To say that the self-titled debut album by the English band And Also The Trees, released in 1984, is the product of young men who were as artistic as they were angst-ridden is an understatement. From the pounding glower of the original rhythm section featuring brothers Graham and Nick Havas to the spindly guitar of Justin Jones and the brooding, emotional singing of his own brother Simon, And Also The Trees staked out their own terrain amidst the wide whirlwind of post-punk, embracing their literary impulses and, especially on subsequent releases, a sense of place based in their rural homebase of Worcestershire. Considering the opening lines for the album’s first track, “So This Is Silence”—“The boy walks round the jagged rocks/ Caught between ideals and desires”—it’s a surprise they haven’t been embraced by 21st century emo acts as well.
As a celebration of their 40th anniversary, the group have re-released their debut with a slew of bonuses, including two subsequent singles, their stately breakout of sorts “Shantell,” along with “The Secret Sea,” and a variety of pre-album demos that originally surfaced on a 1982 cassette, From Under The Hill. The connecting thread? The Cure—and not just in terms of they way they sounded. Robert Smith took the band on tour soon after they started playing and mixed some of those early demos along with then-regular Cure producer Mike Hedges. Smith’s bandmate Lol Tolhurst produced the album, adding keyboards to the mix to create a blend of particularly English romanticism shot through with a thrilling modern edge.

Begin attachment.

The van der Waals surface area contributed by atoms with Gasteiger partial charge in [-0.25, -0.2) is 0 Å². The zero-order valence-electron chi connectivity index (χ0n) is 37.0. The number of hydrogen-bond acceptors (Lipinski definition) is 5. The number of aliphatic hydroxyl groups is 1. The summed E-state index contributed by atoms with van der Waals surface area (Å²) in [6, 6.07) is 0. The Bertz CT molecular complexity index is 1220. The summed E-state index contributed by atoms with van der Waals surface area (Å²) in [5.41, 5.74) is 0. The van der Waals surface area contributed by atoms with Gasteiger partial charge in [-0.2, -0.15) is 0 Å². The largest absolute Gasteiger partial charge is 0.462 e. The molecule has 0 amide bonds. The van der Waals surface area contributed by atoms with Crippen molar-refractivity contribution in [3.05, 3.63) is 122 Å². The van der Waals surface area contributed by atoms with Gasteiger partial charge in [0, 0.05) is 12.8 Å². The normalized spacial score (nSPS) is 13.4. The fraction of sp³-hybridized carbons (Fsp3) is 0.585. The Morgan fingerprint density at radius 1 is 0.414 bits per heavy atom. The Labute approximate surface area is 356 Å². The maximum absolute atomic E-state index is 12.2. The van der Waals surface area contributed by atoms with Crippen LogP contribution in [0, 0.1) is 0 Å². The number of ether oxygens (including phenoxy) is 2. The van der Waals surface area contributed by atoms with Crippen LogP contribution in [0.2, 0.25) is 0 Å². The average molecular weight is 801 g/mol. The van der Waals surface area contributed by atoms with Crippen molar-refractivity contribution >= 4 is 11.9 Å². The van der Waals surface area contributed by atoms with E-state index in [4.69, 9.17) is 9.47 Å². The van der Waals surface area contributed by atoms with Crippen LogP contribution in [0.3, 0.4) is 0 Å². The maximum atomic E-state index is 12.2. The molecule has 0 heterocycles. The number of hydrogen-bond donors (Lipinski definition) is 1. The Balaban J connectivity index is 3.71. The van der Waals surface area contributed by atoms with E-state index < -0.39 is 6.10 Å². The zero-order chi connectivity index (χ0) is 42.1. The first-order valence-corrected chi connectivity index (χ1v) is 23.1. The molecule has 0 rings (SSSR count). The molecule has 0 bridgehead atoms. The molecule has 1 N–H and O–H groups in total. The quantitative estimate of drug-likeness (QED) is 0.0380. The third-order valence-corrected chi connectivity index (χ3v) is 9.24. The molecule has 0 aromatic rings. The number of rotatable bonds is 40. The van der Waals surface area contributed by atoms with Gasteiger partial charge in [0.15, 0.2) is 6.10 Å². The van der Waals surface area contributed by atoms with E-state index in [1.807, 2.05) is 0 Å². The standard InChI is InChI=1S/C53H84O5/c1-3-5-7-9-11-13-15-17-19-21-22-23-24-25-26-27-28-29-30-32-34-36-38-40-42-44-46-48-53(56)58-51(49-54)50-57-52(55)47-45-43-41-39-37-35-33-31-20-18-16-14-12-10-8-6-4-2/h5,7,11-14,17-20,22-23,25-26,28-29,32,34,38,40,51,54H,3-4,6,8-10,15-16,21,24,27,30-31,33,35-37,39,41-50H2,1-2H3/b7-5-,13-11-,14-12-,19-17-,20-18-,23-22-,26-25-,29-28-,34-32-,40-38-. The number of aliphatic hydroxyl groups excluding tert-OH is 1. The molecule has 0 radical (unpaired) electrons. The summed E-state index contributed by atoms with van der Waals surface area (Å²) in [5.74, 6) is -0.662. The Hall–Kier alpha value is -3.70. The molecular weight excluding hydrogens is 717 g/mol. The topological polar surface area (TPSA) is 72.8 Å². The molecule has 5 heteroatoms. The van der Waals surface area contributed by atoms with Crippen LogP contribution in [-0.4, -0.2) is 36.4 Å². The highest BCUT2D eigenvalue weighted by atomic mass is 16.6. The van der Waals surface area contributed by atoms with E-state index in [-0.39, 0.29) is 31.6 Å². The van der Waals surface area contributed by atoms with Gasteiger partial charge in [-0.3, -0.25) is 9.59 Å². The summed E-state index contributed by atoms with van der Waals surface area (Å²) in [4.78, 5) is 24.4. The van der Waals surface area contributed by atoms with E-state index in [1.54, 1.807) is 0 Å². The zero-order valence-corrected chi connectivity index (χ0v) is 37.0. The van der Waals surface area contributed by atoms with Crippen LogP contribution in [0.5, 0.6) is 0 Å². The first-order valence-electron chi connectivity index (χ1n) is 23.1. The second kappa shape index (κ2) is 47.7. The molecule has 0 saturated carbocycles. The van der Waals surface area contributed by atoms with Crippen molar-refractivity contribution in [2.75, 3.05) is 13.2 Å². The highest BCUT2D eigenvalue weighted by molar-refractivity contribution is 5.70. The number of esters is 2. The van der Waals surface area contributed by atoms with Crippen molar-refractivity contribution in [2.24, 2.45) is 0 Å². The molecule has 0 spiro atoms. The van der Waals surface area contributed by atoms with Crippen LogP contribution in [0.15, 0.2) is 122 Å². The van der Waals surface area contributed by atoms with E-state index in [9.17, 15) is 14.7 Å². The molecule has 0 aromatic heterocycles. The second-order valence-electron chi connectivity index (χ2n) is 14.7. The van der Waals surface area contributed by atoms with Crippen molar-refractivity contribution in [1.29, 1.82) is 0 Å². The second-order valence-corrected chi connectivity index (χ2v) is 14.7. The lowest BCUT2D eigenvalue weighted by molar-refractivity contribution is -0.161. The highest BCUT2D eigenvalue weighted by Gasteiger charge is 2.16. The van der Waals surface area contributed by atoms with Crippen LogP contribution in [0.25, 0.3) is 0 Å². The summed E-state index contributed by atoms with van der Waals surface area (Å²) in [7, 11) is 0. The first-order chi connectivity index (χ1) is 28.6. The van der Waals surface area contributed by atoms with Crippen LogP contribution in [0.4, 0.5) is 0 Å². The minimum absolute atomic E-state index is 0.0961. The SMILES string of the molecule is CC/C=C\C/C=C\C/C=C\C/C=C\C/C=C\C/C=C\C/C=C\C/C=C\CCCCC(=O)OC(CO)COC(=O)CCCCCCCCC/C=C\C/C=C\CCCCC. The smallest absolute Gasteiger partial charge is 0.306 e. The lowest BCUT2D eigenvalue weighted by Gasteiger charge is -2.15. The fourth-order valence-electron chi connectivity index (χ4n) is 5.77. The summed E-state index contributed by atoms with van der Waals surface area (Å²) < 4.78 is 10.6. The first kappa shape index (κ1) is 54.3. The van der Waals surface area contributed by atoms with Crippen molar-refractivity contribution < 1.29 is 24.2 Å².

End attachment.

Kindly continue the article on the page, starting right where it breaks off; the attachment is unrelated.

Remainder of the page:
If more experience made And Also The Trees’ later work all the more richer, the initial efforts here—growing out of an extended period of woodshedding from when they were all still teenagers, literally making their own equipment after gaining initial inspiration from punk in the late 1970’s—are often striking and lovely. The swirling beauty of “Shrine,” supporting a vividly melodramatic tale about a “peasant girl” and her “unwanted” love for another, is one standout, as is the suddenly dramatic “The Tease the Tear” and the slow, steady swoon of “Out Of The Moving Life Of Circles,” which closes the original album beautifully.